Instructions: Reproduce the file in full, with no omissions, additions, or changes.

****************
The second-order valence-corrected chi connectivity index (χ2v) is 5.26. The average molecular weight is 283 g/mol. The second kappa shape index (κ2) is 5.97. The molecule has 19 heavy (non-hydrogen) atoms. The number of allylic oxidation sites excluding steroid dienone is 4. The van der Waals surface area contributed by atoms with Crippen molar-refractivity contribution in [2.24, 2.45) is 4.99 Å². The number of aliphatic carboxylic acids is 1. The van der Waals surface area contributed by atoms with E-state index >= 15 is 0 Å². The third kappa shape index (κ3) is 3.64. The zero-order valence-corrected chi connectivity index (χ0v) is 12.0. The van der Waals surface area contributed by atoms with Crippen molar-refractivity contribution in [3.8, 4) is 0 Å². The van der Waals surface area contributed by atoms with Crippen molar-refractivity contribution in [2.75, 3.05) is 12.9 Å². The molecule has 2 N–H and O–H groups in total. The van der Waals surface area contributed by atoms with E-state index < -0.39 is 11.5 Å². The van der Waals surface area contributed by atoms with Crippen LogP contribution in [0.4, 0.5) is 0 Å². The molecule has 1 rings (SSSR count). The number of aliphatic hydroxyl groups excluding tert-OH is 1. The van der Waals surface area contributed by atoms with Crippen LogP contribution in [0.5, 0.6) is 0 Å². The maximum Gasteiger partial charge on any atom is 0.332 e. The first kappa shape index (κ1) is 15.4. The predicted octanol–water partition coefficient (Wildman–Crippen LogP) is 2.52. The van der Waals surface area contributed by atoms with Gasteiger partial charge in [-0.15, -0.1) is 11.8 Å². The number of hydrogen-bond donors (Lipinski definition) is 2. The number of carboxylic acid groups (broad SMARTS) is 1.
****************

The second-order valence-corrected chi connectivity index (χ2v) is 5.26. The average molecular weight is 283 g/mol. The second kappa shape index (κ2) is 5.97. The molecule has 19 heavy (non-hydrogen) atoms. The number of allylic oxidation sites excluding steroid dienone is 4. The van der Waals surface area contributed by atoms with Crippen molar-refractivity contribution in [2.24, 2.45) is 4.99 Å². The number of aliphatic carboxylic acids is 1. The van der Waals surface area contributed by atoms with E-state index >= 15 is 0 Å². The third kappa shape index (κ3) is 3.64. The zero-order valence-corrected chi connectivity index (χ0v) is 12.0. The van der Waals surface area contributed by atoms with Crippen molar-refractivity contribution in [3.8, 4) is 0 Å². The van der Waals surface area contributed by atoms with Crippen molar-refractivity contribution in [2.75, 3.05) is 12.9 Å². The molecule has 2 N–H and O–H groups in total. The van der Waals surface area contributed by atoms with E-state index < -0.39 is 11.5 Å². The van der Waals surface area contributed by atoms with Crippen LogP contribution in [0.4, 0.5) is 0 Å². The molecule has 1 rings (SSSR count). The number of aliphatic hydroxyl groups excluding tert-OH is 1. The van der Waals surface area contributed by atoms with Crippen LogP contribution in [0.5, 0.6) is 0 Å². The maximum Gasteiger partial charge on any atom is 0.332 e. The first kappa shape index (κ1) is 15.4. The predicted octanol–water partition coefficient (Wildman–Crippen LogP) is 2.52. The van der Waals surface area contributed by atoms with Gasteiger partial charge in [-0.15, -0.1) is 11.8 Å². The number of hydrogen-bond donors (Lipinski definition) is 2. The number of carboxylic acid groups (broad SMARTS) is 1.